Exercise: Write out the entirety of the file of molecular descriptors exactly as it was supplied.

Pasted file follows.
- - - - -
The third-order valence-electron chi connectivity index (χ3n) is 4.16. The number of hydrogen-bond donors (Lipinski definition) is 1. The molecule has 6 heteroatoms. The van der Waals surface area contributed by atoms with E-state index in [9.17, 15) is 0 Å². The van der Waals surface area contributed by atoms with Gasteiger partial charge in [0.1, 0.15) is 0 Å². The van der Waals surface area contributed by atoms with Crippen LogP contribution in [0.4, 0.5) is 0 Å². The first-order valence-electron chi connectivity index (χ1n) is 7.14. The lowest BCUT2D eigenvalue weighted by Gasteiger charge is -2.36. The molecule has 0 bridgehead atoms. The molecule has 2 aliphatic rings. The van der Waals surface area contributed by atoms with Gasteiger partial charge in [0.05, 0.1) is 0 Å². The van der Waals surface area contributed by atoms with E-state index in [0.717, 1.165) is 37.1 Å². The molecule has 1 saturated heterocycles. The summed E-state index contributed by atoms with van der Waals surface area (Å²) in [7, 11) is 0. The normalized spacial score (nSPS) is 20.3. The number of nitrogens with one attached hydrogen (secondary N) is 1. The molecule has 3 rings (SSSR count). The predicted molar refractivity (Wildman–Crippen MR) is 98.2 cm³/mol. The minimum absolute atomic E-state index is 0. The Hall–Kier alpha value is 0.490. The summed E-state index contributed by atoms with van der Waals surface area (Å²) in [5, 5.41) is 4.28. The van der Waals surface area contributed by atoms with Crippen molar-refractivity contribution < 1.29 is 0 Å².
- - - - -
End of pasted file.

The third-order valence-electron chi connectivity index (χ3n) is 4.16. The number of hydrogen-bond donors (Lipinski definition) is 1. The molecule has 6 heteroatoms. The van der Waals surface area contributed by atoms with E-state index in [9.17, 15) is 0 Å². The van der Waals surface area contributed by atoms with Gasteiger partial charge in [0.1, 0.15) is 0 Å². The van der Waals surface area contributed by atoms with Crippen LogP contribution in [0.4, 0.5) is 0 Å². The first-order valence-electron chi connectivity index (χ1n) is 7.14. The lowest BCUT2D eigenvalue weighted by Gasteiger charge is -2.36. The molecule has 0 bridgehead atoms. The molecule has 2 aliphatic rings. The van der Waals surface area contributed by atoms with Gasteiger partial charge in [0.05, 0.1) is 0 Å². The van der Waals surface area contributed by atoms with E-state index in [0.717, 1.165) is 37.1 Å². The molecule has 1 saturated heterocycles. The summed E-state index contributed by atoms with van der Waals surface area (Å²) in [7, 11) is 0. The normalized spacial score (nSPS) is 20.3. The number of nitrogens with one attached hydrogen (secondary N) is 1. The molecule has 3 rings (SSSR count). The predicted molar refractivity (Wildman–Crippen MR) is 98.2 cm³/mol. The minimum absolute atomic E-state index is 0. The Hall–Kier alpha value is 0.490. The summed E-state index contributed by atoms with van der Waals surface area (Å²) in [5, 5.41) is 4.28. The van der Waals surface area contributed by atoms with Crippen molar-refractivity contribution < 1.29 is 0 Å².